The important thing is to try to make the best of it.  My daughter still talks about the 5 hours in Detroit when we giggled and played our way through the airport, stopping for a smoothie and later a snack on the way to my parents’ house one summer.

I’m your mother, not your valet

I'm Your Mother, Not Your ValetMy child hears this one a lot.  I believe in teaching her to do for herself; as much as possible and as soon as she is able.  I’m not lazy, I’m trying to teach self-reliance, life skills and a good work ethic. This is especially important when we travel.  There are so many things to learn and when we are traveling or getting ready for a trip it all seems FUN!

When my daughter was teeny tiny, we did everything for her of course.  However, since she was about 4, she has been responsible for carrying her own carry-on or managing her own bag in the back seat on a road trip. She could bring whatever toys or games she wanted but it had to fit in the little rolling backpack we got her.  Her clothes fit in a carry-on suitcase with mine and her father and I managed those. As she has gotten older, she has gotten incrementally more responsibility. Just this last fall when she was 9, she packed her own convertible backpack and small purse/entertainment bag and jetted off to Europe with us for a wedding.  Since we all had backpacks and flew carry-on only to Europe for 11 days, we were all REALLY careful about what we brought knowing it would be on our backs through airports and train stations aplenty. I was so impressed by her ability to cull her choices to those she knew she would need and those that she would use often enough to justify carrying.  She was even very careful about her purchases knowing she had to carry them.  She came home with postcards, pictures, a couple of books, bookmarks and candy.  She’s 9, of course there was candy.  She saved her money all year and we converted it to pounds and euros.  She got to spend it on whatever she wanted but if she ran out, that was it. Thus continuing our lessons on budgeting.  She was really careful with her money and even had some left when we came home so she could show her class what it looked like during her presentation.  She made a scrapbook full of the pictures, postcards and her travel journal entries. (Whereas my scrapbook is still in pieces in a bag waiting for this weekend’s crop!)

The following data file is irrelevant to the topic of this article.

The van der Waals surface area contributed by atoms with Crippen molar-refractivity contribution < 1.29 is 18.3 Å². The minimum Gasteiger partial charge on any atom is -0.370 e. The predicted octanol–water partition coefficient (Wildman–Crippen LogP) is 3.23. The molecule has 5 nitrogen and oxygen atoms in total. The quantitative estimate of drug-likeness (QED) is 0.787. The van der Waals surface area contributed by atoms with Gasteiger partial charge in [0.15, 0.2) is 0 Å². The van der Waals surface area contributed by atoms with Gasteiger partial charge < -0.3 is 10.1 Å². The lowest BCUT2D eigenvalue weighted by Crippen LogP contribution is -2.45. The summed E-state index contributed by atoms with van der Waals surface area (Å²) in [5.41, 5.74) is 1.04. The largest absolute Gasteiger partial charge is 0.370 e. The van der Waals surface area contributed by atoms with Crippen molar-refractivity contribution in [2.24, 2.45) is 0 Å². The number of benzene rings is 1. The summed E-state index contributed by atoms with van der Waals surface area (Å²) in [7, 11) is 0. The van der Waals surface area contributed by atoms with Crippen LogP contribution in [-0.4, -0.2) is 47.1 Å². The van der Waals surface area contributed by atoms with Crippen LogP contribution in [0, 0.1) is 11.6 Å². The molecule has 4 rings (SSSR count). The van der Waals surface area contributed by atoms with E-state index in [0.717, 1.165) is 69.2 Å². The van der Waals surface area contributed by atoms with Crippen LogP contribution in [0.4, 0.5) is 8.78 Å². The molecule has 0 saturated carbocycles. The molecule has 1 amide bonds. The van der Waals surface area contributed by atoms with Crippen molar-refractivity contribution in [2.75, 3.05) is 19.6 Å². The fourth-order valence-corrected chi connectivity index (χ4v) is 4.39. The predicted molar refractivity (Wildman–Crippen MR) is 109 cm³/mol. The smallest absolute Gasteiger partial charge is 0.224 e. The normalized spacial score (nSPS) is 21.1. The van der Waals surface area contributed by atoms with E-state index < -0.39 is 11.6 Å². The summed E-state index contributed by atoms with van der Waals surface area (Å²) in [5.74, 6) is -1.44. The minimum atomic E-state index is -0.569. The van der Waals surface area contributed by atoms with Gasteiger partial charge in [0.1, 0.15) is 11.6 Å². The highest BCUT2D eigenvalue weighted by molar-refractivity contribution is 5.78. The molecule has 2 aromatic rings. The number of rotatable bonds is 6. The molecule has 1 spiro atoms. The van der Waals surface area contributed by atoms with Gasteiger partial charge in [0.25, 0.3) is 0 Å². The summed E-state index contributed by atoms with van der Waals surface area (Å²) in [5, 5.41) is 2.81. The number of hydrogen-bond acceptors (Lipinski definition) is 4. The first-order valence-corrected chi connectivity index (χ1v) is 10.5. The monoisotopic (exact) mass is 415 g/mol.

Since she started reading, my child has been responsible for getting us to our gates for our flights and helping us find exits on road trips. Have we ended up heading down terminals we didn’t need to be in? Sure, but that little girl can now navigate an airport with the best of them, even in French if she has to.  With family all over the country, she will be allowed to fly on her own at some point and I will know she has the skills she needs to get from point A to point B managing her paperwork, money, etc. as she goes.

LondonHeathrowAirport

All this planning and self-reliance has earned her the ability to help plan our trips.  When we went to Florida a couple of years ago, we met Winter the dolphin for Dolphin Tale at her request. When we went to Europe this last fall, she got to choose museums and other locations to visit.

Our adventures encompass everything from science, math and literature to architecture, history and art of all kinds.  There is no major structure, just listening and talking. I always do some research before we go, usually with my child, and for everything else there is Google.

So please, give yourself a break, don’t be your child’s valet at home or on vacation.  Have your kids pack and carry their own bags, manage their own money, lead the charge through airports, do their own laundry, keep their stuff organized. Teach them the difference between credit cards and debit cards, what it takes to earn money, and to manage every day expenses.  Teach them to deal with disappointment when things don’t go their way. Teach them to travel and to see the great big world around us, to enjoy what others have created, to celebrate differences and understand that this place would be really, really boring if everyone was the same. Encourage them collect states and countries along with you. The memories and the stories will last a lifetime.

This is all very easy for me to say, it is how I was raised so I don’t know any differently. My parents made sure we had all the necessary life skills to survive in the world.  They also made sure we saw as much of this great big country as possible and taught us both how to travel and how to it love every minute of it – even if it doesn’t always go as planned.  The missteps and surprises make the best stories anyway.

Airport photo credit:
By Jnpet (Own work) [CC BY-SA 3.0 (http://creativecommons.org/licenses/by-sa/3.0) or GFDL (http://www.gnu.org/copyleft/fdl.html)%5D, via Wikimedia Commons